Nature reserve visit, but no flame robins

Robyn’s goshawk at Wallington.

NATURE WATCH with Jen Carr

It was lovely having a wander through Ocean Grove Nature Reserve.

I was looking for flame robins that in former years would be easy to spot on the fences around the north track.

I didn’t see any of these beautiful birds that are altitudinal migrants that move to coastal areas from mountainous regions such as the Otways, in autumn and winter.

I’ve only seen one on the Bellarine over the past month or so, whereas a few years ago they would be common. I wonder if the housing developments around Armstrong Creek have blocked their passage to the Bellarine, as I was reading in the iconic book by Charles Belcher about the birds of Geelong that flame robins move slowly on their migration, in fact they move ‘one tree at a time’ rather than taking long flights.

I saw a few golden whistlers, white-plumed honeyeaters, pied currawongs, eastern yellow robins, and red-browed finches on my walk.

I saw a few whistlers in the park around the corner from my home. I call this park Sue’s Park as local resident Sue has planted many of the trees and shrubs that are there and she also maintains the plants.

There’s also been a few grey fantails and brown thornbills in the park as well, which is a miracle as there is a healthy population of noisy miners in the area that usually succeed and chase any small birds out of the habitat.

I was fortunate that John Murray, who is a long term and very valuable volunteer for the Bellarine Friends of the Hooded Plover Group, dropped a copy of his 2023-2024 hooded plover records to my house. John walks the beach from Collendina to Point Lonsdale monitoring the hoodie pairs and their nests in breeding season.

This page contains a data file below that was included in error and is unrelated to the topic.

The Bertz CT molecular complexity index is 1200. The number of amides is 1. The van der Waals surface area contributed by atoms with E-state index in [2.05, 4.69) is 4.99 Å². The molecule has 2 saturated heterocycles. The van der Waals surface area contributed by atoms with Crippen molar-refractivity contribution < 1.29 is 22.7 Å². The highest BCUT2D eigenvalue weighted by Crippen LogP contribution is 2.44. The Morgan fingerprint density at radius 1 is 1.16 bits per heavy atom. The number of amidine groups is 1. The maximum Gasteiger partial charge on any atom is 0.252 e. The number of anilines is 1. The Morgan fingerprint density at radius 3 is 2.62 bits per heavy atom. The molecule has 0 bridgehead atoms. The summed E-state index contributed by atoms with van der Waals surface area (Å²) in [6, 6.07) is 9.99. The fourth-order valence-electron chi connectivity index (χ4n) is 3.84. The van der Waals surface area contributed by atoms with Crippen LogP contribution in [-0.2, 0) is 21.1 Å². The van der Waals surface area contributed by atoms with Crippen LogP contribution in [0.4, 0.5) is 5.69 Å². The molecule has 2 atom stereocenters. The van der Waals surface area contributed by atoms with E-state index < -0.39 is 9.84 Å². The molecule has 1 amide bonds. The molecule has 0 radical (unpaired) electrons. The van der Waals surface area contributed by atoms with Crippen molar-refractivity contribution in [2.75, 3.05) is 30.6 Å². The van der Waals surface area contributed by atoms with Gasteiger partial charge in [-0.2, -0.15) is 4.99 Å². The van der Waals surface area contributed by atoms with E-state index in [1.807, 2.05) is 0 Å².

This last breeding season there were six breeding pairs of birds on this stretch of beach, and they created 15 nests (their nests are really just scrapes made on the ground in the sand dunes). Thirty-seven eggs were laid by the female and seven of these eggs hatched (just 20 percent), and only one fledgling of the seven hatchlings survived around this area.

That is despite the efforts of the wonderful volunteers who devote their time to helping these birds, and the incredible efforts of the parent birds to rear their chicks on the busy beaches.

John noted that despite the signs that ask dog owners to keep their dogs on leads on the beach (and the signs saying that dogs are not allowed in certain areas) that out of the 197 dogs he saw on the beach, 157 were off lead (80 percent).

I received an email from Alan from Ocean Grove, who had some interesting days birding around Castlemaine. He had his first sighting (a lifer) of a powerful owl in the botanic gardens at Castlemaine, which would have been exciting. It was roosting about 30 metres up in a Stone Pine and was so hard to spot and even harder to photograph. Had it not been for a local pointing out the bird, as large as it was, he never would have found it. The bonus was a possum tightly gripped in one set of claws.

I received a message from my friend Robyn from Wallington that she had a raptor in her chicken pen. The chickens must have been making an awful racket which alerted her to the presence of the raptor.

Fortunately for Robyn’s chickens the bird had killed a pigeon that was eating the chicken feed and not any chickens.

Robyn took some pretty good photos of the raptor, which I think was a brown goshawk. These birds look very similar to collared sparrowhawks in plumage, but I think their bird was a brown goshawk due to the heavy eyebrow ridge (collared sparrowhawks have a wide eye look), thick legs.